Lasagne alla Bolognese

By • December 20, 2013 • 9 Comments

260 Save

If you like it, save it!

Save and organize all of the stuff you love in one place.

Got it!

If you like something…

Click the heart, it's called favoriting. Favorite the stuff you like.

Got it!


Author Notes: This classic Emilian lasagne involves the staples of the region's cuisine: fresh egg pasta (plain or green pasta made with spinach, known as lasagne verdi), full-flavoured beef and pork ragu, bechamel sauce and the region's favourite cheese, Parmesan, layered in a casserole dish and baked.

Slowly, and particularly after the Second World War, it became more common to see lasagne in regions all over the Italian peninsula, where regional touches were added, creating variations that have become specialties, strongly linked to those places.

In the south, mozzarella or provola might replace or be added to the Parmesan. In Sicily and Naples, you'll find fresh ricotta substitutes the bechamel and the ragu might be plumped up with the addition of hard boiled eggs, meatballs, sausage, fried vegetables like eggplant, salumi or more cheese. In Liguria, the home of pesto, a vegetarian version has pesto replacing the ragu and sliced, boiled potatoes substituting the bechamel.

Le Marche and Umbria have the unique vincisgrassi. Their hearty ragu of beef and pork usually includes an array of offal (chicken gibblets, crests or calf brains, for example) or even local truffles and the handmade pasta dough is often spiked with marsala.

Lasagne is also known in some households as pasticcio, a charming name which also means “mess”. Whatever it's called and however it's made, lasagne is a dish made to satisfy and comfort. A homely but hearty dish, often made for family gatherings and special occasions like Christmas. To paraphrase Elizabeth David in Italian Food, all you can manage (and all you need) after a meal of lasagne is perhaps some salad and fruit.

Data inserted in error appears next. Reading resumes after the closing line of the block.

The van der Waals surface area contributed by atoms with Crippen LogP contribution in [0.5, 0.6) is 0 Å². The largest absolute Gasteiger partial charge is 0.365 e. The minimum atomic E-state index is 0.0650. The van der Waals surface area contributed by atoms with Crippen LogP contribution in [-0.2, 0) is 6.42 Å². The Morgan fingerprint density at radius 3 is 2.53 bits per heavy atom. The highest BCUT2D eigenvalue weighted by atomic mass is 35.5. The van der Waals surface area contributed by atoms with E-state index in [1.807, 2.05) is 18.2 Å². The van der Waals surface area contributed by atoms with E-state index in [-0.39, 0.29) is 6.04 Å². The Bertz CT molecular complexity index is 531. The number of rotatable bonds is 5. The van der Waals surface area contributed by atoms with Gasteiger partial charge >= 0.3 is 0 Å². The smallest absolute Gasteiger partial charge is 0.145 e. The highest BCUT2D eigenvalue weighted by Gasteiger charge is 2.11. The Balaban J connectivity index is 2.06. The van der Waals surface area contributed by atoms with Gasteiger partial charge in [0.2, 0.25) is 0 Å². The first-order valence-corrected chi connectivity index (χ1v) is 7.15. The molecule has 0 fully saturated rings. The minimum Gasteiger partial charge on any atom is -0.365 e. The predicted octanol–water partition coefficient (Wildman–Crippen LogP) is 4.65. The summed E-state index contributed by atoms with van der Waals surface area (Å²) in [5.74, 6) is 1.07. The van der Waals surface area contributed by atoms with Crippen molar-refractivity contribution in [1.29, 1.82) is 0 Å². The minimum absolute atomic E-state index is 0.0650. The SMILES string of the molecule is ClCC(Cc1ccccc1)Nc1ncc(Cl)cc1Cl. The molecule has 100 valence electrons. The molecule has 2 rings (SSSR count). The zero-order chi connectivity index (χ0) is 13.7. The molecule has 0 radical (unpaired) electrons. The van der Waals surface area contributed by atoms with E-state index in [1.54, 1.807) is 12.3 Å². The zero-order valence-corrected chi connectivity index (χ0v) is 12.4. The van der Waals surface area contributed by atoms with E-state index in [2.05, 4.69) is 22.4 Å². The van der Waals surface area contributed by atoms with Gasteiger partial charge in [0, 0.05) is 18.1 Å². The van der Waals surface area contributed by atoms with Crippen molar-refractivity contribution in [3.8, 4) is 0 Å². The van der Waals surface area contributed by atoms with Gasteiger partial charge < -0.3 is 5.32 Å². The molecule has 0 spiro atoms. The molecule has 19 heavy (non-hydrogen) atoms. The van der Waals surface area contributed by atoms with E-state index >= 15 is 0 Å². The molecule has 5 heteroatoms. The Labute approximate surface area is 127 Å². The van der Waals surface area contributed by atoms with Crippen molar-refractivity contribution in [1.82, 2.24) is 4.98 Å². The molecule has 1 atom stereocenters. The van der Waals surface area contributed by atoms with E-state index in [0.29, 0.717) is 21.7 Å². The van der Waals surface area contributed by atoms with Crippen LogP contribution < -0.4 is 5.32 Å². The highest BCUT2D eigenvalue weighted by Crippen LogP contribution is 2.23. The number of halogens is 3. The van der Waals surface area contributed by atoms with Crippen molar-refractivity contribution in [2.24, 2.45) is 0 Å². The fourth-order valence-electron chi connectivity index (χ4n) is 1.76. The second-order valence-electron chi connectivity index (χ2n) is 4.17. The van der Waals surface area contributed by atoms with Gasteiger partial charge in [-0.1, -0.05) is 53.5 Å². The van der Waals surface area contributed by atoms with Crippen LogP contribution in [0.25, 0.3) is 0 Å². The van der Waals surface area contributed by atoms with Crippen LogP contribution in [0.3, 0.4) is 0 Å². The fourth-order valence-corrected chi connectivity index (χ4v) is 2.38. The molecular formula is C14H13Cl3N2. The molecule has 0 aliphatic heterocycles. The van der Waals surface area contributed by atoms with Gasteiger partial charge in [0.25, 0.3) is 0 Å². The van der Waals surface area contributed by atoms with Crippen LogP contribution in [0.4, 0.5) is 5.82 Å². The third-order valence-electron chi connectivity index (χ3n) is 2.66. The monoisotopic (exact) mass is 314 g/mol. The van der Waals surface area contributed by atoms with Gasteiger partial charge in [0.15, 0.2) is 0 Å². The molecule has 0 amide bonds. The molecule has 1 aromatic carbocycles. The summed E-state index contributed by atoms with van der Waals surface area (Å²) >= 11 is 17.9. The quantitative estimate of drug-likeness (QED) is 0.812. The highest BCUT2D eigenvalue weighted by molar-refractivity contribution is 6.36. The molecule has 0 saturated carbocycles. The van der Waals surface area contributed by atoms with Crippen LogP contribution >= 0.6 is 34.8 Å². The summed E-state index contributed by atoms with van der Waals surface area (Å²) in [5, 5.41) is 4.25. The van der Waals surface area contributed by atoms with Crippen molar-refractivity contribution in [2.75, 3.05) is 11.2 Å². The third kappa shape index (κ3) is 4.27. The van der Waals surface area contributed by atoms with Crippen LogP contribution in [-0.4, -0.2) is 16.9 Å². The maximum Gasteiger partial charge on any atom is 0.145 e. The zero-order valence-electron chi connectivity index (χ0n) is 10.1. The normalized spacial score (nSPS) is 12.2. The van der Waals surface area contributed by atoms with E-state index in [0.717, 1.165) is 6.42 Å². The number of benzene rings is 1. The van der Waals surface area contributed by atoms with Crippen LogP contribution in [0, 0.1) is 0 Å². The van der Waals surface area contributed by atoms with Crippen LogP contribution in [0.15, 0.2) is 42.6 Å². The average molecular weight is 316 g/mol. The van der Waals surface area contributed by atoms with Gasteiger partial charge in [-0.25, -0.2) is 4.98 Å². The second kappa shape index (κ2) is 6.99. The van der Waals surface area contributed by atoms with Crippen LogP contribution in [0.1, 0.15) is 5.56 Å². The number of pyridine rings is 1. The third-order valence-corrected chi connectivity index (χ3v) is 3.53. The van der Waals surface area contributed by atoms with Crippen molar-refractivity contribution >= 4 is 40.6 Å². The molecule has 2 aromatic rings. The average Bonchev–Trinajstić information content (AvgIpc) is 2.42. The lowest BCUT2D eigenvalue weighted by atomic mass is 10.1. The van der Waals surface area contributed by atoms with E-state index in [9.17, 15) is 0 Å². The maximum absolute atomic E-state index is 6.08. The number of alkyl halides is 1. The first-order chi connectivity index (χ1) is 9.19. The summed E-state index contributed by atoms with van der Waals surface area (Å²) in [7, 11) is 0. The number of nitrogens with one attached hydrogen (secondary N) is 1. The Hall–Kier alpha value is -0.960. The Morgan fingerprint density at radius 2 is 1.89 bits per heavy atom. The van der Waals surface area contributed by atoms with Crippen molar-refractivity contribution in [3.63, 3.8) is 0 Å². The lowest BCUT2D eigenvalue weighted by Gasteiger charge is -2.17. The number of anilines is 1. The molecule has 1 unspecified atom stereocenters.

This classic way to prepare lasagne as is traditional in Emilia-Romagna involves preparing a loose bechamel sauce and a beef and pork ragu. Some add dabs of butter in between the layers as well. If you're really keen you can even make the pasta yourself (take a look here - http://food52.com/blog/8498-how-to-make-fresh-pasta). If you're time-strapped, leave that part out and go with pre-made, store-bought pasta. Whether you're using store-bought, homemade, dried or fresh pasta, it is usually best to cook the pasta in boiling, salted water before layering – it results in a better consistency.

A handy tip – let the lasagne rest 10-15 after you take it out of the oven and before serving. During this time, the pasta will absorb some of the excess liquid from the ragu, which means cutting will be easier and the filling in portions will be more even.
Emiko

Makes 4 generous portions

For the ragu:

  • 1 pound (500 gr) total of mince beef and pork
  • 2 slices of rigatino or pancetta, chopped
  • 1/2 carrot, finely chopped
  • 1/2 celery stalk, finely chopped
  • 1 small onion, finely chopped
  • a handful of parsley, leaves and stalks finely chopped
  • 2-3 pinches salt
  • white wine to cover (about half a bottle)
  • 8 ounces (250 ml) of tomato puree
  1. Brown the meat in a hot pan with some olive oil. Don't overcrowd the pan – if you don't have a large pan, do it in two batches. This is to avoid the meat losing too much liquid and boiling in it instead of searing.
  2. Remove the meat when browned, turn down the heat to low and add the pancetta. Once the pancetta begins to melt, add the carrot, celery, onion and parsley. Season with a pinch of salt then let sweat and cook until the vegetables are soft.
  3. Return the meat to the pan, season with another pinch of salt and add the wine to cover.